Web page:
A pioneering modernist in American art, Joseph Stella (1877-1946) is recognized primarily for his dynamic Futurist-inspired paintings of New York, in particular Coney Island and the Brooklyn Bridge. Through these majestic works—which emerged beginning in 1913—Stella established his reputation as a bold and innovative artist who was able to convey the excitement of the city and modern life. At the same time, Stella was compelled to express the powerful spiritual connection he felt with the natural world through his many paintings of flora and fauna. This was a subject the artist would pursue persistently through his entire career, becoming a prolific creator of lyrical and exuberant depictions of flowers, plants and birds. Stella saw a purity and beautiful mystery in nature and explored it with passion, combining realism and fantasy in a modernist idiom.
Joseph Stella: Visionary Nature will include approximately 80 paintings and works on paper drawn from American museums and private collections. This is the first major museum exhibition to focus exclusively on his flora and fauna subjects and will reveal the complexity and spirituality driving those works and the breadth of his artistic vision. The exhibition will dig deeper into the context for these subjects, looking for his inspirations, sources, and the stylistic influences behind their creation. By focusing on Stella’s unique nature-based vocabulary and the context in which it developed, Visionary Nature will reconsider how this body of work relates to his overall career, revealing a surprising continuity between seemingly disparate subjects and exploring how these works are reflective of Stella’s passionate spirituality. Stella once wrote that his wish was “that my every working day might begin and end, as a good omen, with the light, gay painting of a flower.” This was not just a sentimental musing, but a small reflection of how profoundly he believed in the need for nature as spiritual sustenance.
Born in the southern Italian mountain village of Muro Lucano, Stella immigrated to New York in 1896 at eighteen. He briefly attended medical school before studying art with William Merritt Chase at the New York School of Art and Shinnecock Summer School of Art, from 1898 through 1901. Stella returned to Italy in 1909, beginning a lifetime of travel back and forth from his native country, as well as frequent visits to Paris—where he would absorb the influences of Fauvism, Cubism and Futurism—and to North Africa and Barbados. He would return to New York always, where he was viewed as a ground-breaking modernist. In 1919, Stella turned away from more industrial subjects to focus on the powerful spiritual connection he felt with the natural world. His extended and impassioned embrace of nature as a subject offered a form of respite and spiritual renewal from the visceral discomfort he experienced living in New York, and these works harkened back to the joy, light and open spaces of his native Italian countryside.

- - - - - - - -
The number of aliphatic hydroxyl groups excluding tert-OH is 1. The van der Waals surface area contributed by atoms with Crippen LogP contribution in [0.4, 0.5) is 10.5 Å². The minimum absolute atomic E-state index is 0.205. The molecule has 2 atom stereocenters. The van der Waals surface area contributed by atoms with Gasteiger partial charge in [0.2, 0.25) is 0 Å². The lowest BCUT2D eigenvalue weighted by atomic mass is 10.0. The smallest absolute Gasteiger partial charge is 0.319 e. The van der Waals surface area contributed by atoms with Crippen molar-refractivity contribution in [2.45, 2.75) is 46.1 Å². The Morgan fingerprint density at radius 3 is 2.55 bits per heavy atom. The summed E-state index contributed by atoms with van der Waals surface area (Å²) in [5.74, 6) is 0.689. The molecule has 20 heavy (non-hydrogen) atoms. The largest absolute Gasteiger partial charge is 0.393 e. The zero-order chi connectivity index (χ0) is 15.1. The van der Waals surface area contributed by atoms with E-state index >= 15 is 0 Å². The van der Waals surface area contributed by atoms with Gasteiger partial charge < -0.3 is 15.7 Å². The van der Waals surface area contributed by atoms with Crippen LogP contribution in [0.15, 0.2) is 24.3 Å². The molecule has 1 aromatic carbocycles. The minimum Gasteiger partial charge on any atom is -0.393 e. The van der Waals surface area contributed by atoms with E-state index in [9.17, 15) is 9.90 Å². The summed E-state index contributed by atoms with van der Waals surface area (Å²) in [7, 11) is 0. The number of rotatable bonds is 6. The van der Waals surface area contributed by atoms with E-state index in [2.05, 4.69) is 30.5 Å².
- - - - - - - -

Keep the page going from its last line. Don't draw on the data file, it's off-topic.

Visionary Nature begins with “The New Art,” a section focused on Stella’s experimentations following his discovery of modern art during a 1912 trip to Paris, ranging from prismatic Futurist paintings to playful Dada compositions in a variety of media. This section also includes several of Stella’s masterful silverpoint drawings of botanical and portrait studies.
The exhibition continues with “Italy: Origins,” featuring artworks from Stella’s frequent return visits to his homeland that demonstrate his continued exploration of his roots and of the places and themes that held meaning for him. These Italian-themed works are bright, light and filled with flora and fauna as well as layered in references to the spiritual and liturgical traditions he recalled from his youth. Additional sections are dedicated his studies of plants and flowers from his frequent visits to the New York Botanical Gardens, his intimate still-life compositions, and artworks inspired by his 1937 trip to Barbados – a place that, like Italy, offered a refuge from modern city life and revived Stella’s spirits. The experience spurred a return to his beloved natural subjects, which would remain his focus until his death in 1946.
Joseph Stella: Visionary Nature will be accompanied by a fully illustrated catalog, published by the Brandywine and the High Museum of Art, Atlanta, GA, featuring essays by Stephanie Heydt, the High’s Margaret and Terry Stent curator of American art and lead exhibition curator; Ara H. Merjian, professor of Italian studies at New York University; Ellen Roberts, curator of American art at the Norton Museum of Art; and Karli Wurzelbacher, Heckscher Museum of Art curator; and an annotated timeline by Audrey Lewis, curator at the Brandywine Museum of Art.
Before its presentation at the Brandywine, the exhibition will be on view at the Norton Museum of Art, West Palm Beach, FL (October 15, 2022—January 15, 2023) and the High Museum of Art, Atlanta, GA (February 24—May 21, 2023).
Joseph Stella: Visionary Nature is co-organized by the Brandywine Museum of Art and the High Museum of Art.
Lead sponsorship provided by